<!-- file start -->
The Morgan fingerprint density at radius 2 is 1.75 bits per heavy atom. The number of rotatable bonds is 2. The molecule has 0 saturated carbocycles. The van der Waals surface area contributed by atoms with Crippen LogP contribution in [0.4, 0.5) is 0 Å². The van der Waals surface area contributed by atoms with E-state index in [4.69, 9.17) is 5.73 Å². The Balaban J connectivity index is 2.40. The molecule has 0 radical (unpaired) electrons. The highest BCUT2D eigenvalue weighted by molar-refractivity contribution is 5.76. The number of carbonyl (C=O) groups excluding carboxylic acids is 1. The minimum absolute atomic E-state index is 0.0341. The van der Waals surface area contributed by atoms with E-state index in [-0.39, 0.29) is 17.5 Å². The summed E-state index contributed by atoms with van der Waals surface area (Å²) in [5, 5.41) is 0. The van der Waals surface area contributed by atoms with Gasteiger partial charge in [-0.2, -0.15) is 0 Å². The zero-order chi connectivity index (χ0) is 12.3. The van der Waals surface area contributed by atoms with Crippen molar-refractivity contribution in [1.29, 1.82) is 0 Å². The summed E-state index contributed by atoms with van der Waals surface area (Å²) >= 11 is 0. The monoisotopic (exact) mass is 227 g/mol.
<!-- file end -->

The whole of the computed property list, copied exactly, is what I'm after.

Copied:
The Morgan fingerprint density at radius 2 is 1.75 bits per heavy atom. The number of rotatable bonds is 2. The molecule has 0 saturated carbocycles. The van der Waals surface area contributed by atoms with Crippen LogP contribution in [0.4, 0.5) is 0 Å². The van der Waals surface area contributed by atoms with E-state index in [4.69, 9.17) is 5.73 Å². The Balaban J connectivity index is 2.40. The molecule has 0 radical (unpaired) electrons. The highest BCUT2D eigenvalue weighted by molar-refractivity contribution is 5.76. The number of carbonyl (C=O) groups excluding carboxylic acids is 1. The minimum absolute atomic E-state index is 0.0341. The van der Waals surface area contributed by atoms with E-state index in [-0.39, 0.29) is 17.5 Å². The summed E-state index contributed by atoms with van der Waals surface area (Å²) in [5, 5.41) is 0. The van der Waals surface area contributed by atoms with Gasteiger partial charge in [-0.2, -0.15) is 0 Å². The zero-order chi connectivity index (χ0) is 12.3. The van der Waals surface area contributed by atoms with Crippen molar-refractivity contribution in [1.29, 1.82) is 0 Å². The summed E-state index contributed by atoms with van der Waals surface area (Å²) >= 11 is 0. The monoisotopic (exact) mass is 227 g/mol.